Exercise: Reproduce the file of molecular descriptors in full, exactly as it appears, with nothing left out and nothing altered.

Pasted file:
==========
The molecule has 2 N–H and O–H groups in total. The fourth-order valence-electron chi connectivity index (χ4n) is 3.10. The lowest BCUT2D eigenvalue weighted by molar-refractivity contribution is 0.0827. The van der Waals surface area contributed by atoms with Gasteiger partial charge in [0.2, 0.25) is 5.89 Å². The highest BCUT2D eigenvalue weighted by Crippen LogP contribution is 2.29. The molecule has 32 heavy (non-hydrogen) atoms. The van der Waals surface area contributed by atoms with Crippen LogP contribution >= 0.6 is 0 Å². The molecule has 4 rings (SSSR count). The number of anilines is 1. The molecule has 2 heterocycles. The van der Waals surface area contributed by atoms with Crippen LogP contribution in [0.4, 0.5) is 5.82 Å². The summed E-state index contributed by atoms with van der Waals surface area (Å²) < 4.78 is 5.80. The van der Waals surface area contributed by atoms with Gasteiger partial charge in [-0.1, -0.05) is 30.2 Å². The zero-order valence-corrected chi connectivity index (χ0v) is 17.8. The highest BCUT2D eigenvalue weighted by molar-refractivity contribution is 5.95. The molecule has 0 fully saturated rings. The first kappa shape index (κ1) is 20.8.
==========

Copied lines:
The molecule has 2 N–H and O–H groups in total. The fourth-order valence-electron chi connectivity index (χ4n) is 3.10. The lowest BCUT2D eigenvalue weighted by molar-refractivity contribution is 0.0827. The van der Waals surface area contributed by atoms with Gasteiger partial charge in [0.2, 0.25) is 5.89 Å². The highest BCUT2D eigenvalue weighted by Crippen LogP contribution is 2.29. The molecule has 32 heavy (non-hydrogen) atoms. The van der Waals surface area contributed by atoms with Crippen LogP contribution >= 0.6 is 0 Å². The molecule has 4 rings (SSSR count). The number of anilines is 1. The molecule has 2 heterocycles. The van der Waals surface area contributed by atoms with Crippen LogP contribution in [0.4, 0.5) is 5.82 Å². The summed E-state index contributed by atoms with van der Waals surface area (Å²) < 4.78 is 5.80. The van der Waals surface area contributed by atoms with Gasteiger partial charge in [-0.1, -0.05) is 30.2 Å². The zero-order valence-corrected chi connectivity index (χ0v) is 17.8. The highest BCUT2D eigenvalue weighted by molar-refractivity contribution is 5.95. The molecule has 0 fully saturated rings. The first kappa shape index (κ1) is 20.8.